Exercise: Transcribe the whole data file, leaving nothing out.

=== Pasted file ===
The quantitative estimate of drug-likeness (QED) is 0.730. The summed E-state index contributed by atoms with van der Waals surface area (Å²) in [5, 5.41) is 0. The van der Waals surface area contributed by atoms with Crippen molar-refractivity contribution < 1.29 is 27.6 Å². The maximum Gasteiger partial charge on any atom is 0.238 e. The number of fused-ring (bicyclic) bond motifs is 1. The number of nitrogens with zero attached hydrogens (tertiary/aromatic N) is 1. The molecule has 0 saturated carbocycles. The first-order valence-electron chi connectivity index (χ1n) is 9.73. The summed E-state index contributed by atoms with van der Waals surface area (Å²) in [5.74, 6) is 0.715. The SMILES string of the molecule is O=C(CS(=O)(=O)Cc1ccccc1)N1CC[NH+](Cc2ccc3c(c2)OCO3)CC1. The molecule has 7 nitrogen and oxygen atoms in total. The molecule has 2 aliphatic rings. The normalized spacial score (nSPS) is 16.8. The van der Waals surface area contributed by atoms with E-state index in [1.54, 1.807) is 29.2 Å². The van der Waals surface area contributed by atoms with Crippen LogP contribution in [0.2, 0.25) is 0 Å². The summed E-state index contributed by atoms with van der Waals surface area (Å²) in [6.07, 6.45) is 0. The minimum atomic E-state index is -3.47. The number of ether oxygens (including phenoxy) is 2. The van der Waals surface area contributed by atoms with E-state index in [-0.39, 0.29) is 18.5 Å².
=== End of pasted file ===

The quantitative estimate of drug-likeness (QED) is 0.730. The summed E-state index contributed by atoms with van der Waals surface area (Å²) in [5, 5.41) is 0. The van der Waals surface area contributed by atoms with Crippen molar-refractivity contribution < 1.29 is 27.6 Å². The maximum Gasteiger partial charge on any atom is 0.238 e. The number of fused-ring (bicyclic) bond motifs is 1. The number of nitrogens with zero attached hydrogens (tertiary/aromatic N) is 1. The molecule has 0 saturated carbocycles. The first-order valence-electron chi connectivity index (χ1n) is 9.73. The summed E-state index contributed by atoms with van der Waals surface area (Å²) in [5.74, 6) is 0.715. The SMILES string of the molecule is O=C(CS(=O)(=O)Cc1ccccc1)N1CC[NH+](Cc2ccc3c(c2)OCO3)CC1. The molecule has 7 nitrogen and oxygen atoms in total. The molecule has 2 aliphatic rings. The normalized spacial score (nSPS) is 16.8. The van der Waals surface area contributed by atoms with E-state index in [1.54, 1.807) is 29.2 Å². The van der Waals surface area contributed by atoms with Crippen LogP contribution in [0.2, 0.25) is 0 Å². The summed E-state index contributed by atoms with van der Waals surface area (Å²) in [6.07, 6.45) is 0. The minimum atomic E-state index is -3.47. The number of ether oxygens (including phenoxy) is 2. The van der Waals surface area contributed by atoms with E-state index in [-0.39, 0.29) is 18.5 Å².